Beware these 6 holiday-season email scams
Holiday shopping season has arrived - and so have holiday-shopping scams!
In addition to reading 14 Dangerous Holiday Shopping Scams to Avoid about various forms of scams that proliferate during this time of year, I suggest that everyone watch out for the following email scams:
1. "There are problems with your order" emails
Criminals may send you an email that appears to come from a major online retailer, and which tells you that there is some problem with one of your orders. The email may, for example, tell you that an item is back-ordered and not going to arrive before Christmas or Hanukkah, and ask you to verify whether or not you still want the order to be placed. To do so, you are instructed to click some link, that, naturally, takes you to a site that either "phishes you" and steals your login information to the retailer's site, installs malware on your computer, or both. If you receive any emails from any retailers telling you that there are problems with some order, do not click links in the messages; instead, visit the retailers' websites directly by entering their URLs into your web browser. And, of course, do not open attachments sent to you by retailers (or, as the case may be, parties impersonating retailers). Keep in mind that scammers usually do not know what you have purchased online or your order numbers - so any email that does not reference an order number and items ordered, but which appears to come from an online store, is especially suspect; that said, most people do not know order numbers by heart and do not bother checking them when they receive an email, so a criminal who puts a random order number of the form actually used by a retailer is likely to trick many folks into believing that an email is legitimate. Don't fall for that scam.
2. "There are problems with your payment" emails
This scam email, which is a variant of the one mentioned above, entails a "retailer" sending you a message that there is some problem with a payment that you used for making a purchase; the email asks you to submit new credit card, debit card, or other payment-related information either by clicking some link, responding via email, or by calling some phone number. Don't do any of these. As before, go to the retailer's website to check for any problems with the order - do not trust emails. Also, keep in mind that you should not trust an email just because it contains the last four digits of your credit card number - criminals could have stolen this information, but, even if not, the laws of probability dictate that someone sending out millions of scam emails containing a random four-digit code will get those numbers right for thousands of people. You could be one of them.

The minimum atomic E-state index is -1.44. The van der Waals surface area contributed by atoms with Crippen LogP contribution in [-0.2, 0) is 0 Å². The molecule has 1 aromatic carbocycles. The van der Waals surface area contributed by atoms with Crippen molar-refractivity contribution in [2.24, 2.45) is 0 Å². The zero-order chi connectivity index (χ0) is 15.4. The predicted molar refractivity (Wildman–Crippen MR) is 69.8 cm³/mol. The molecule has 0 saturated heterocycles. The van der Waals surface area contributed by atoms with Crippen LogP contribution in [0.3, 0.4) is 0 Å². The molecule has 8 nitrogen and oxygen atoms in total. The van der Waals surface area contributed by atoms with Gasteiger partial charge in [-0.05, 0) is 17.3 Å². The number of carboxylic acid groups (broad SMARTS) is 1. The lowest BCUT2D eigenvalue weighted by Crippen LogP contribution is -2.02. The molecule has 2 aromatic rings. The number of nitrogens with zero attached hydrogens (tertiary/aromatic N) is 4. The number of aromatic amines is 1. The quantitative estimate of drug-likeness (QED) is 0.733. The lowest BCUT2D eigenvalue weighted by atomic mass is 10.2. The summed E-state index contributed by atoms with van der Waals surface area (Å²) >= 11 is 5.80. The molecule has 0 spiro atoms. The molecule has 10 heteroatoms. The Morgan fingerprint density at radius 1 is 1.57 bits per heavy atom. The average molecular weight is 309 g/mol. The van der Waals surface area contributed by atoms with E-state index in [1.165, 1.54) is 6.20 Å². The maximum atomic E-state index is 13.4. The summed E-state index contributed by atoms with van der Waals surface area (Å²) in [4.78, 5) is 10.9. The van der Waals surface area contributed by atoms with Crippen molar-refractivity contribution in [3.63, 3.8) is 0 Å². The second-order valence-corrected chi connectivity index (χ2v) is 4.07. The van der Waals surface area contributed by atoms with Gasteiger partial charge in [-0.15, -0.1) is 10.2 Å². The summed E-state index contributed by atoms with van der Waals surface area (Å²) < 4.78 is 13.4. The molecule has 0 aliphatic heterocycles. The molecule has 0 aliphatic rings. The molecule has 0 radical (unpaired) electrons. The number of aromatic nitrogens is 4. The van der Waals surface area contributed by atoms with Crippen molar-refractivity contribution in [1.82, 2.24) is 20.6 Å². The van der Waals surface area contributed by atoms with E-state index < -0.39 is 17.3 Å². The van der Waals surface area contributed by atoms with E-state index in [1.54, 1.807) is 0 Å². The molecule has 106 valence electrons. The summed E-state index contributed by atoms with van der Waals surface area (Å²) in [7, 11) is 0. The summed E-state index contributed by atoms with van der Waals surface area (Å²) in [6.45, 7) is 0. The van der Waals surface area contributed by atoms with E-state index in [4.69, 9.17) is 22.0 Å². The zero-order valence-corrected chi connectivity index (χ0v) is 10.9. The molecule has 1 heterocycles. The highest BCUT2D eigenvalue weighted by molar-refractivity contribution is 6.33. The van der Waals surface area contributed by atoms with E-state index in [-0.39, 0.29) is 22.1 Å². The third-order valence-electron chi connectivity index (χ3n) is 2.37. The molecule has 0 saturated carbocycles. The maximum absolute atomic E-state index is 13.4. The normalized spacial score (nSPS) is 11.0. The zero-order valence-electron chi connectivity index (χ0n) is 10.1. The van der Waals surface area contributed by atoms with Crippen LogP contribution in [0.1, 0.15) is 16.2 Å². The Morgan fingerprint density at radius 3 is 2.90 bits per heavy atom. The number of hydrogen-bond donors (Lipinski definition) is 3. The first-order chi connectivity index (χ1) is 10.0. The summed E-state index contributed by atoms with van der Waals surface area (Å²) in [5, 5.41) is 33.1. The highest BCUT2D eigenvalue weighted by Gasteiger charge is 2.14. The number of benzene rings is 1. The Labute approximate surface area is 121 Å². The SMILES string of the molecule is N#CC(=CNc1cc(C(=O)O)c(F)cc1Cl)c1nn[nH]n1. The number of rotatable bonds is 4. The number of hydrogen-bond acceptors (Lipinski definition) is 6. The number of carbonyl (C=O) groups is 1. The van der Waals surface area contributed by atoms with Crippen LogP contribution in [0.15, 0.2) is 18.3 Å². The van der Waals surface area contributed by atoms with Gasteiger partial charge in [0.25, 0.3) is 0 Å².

3. Delivery-service problem emails
Holiday season is the busiest time of year for package delivery services; a larger number of people than at any other point during the year receive items that are transported from sellers and delivered by UPS, FedEx, the United States Postal Service, and other couriers. Criminals exploit people's anticipation of (and reliance on) deliveries - by sending emails and text messages that impersonate correspondence from courier services. As before, these messages may deliver malware via attachments, or may direct users to phishing or malware-spreading websites. If you have questions about a delivery - or receive an email alert about a delivery - visit the carrier's website by entering its URL into a web browser and then submitting the relevant tracking number; do not click on links in an email or open attachments.
4. Fake invoice emails
Sometimes criminals send fake invoices impersonating online stores; these "invoices" may scare people into thinking that they placed an unintended order, or were charged more than they expected for some item, leading them to click links within the invoice message in order to contact the seller. If you receive an invoice for an order that you do not recognize, or that has incorrect information, contact the seller directly - do not follow any instructions contained within the invoice.
5. Bogus deal emails
Criminals know that shopping is on many people's minds, so they send out emails with bogus "amazing deals" featured within the messages. A $100 Amazon gift card for $10? A free $500 item from eBay? If it sounds too good to be true, it probably is. In any case, check for deals by going to retailers' real websites by entering their URLs into your browser, or by going to known shopping and deals sites; as before, do not click links in emails - no matter how good a deal within them seems.
6. Fake survey emails
During the holiday season, people are especially likely to fall prey to scams involving fake surveys offering great rewards in exchange for participation; surveys focused on holiday shopping sound real, especially when the survey email claims that the survey is sponsored by some online retailer with which the shopper just did business. Don't click links in surveys or open attachments - better yet, it is often best not to participate at all.
Good luck with your holiday shopping!
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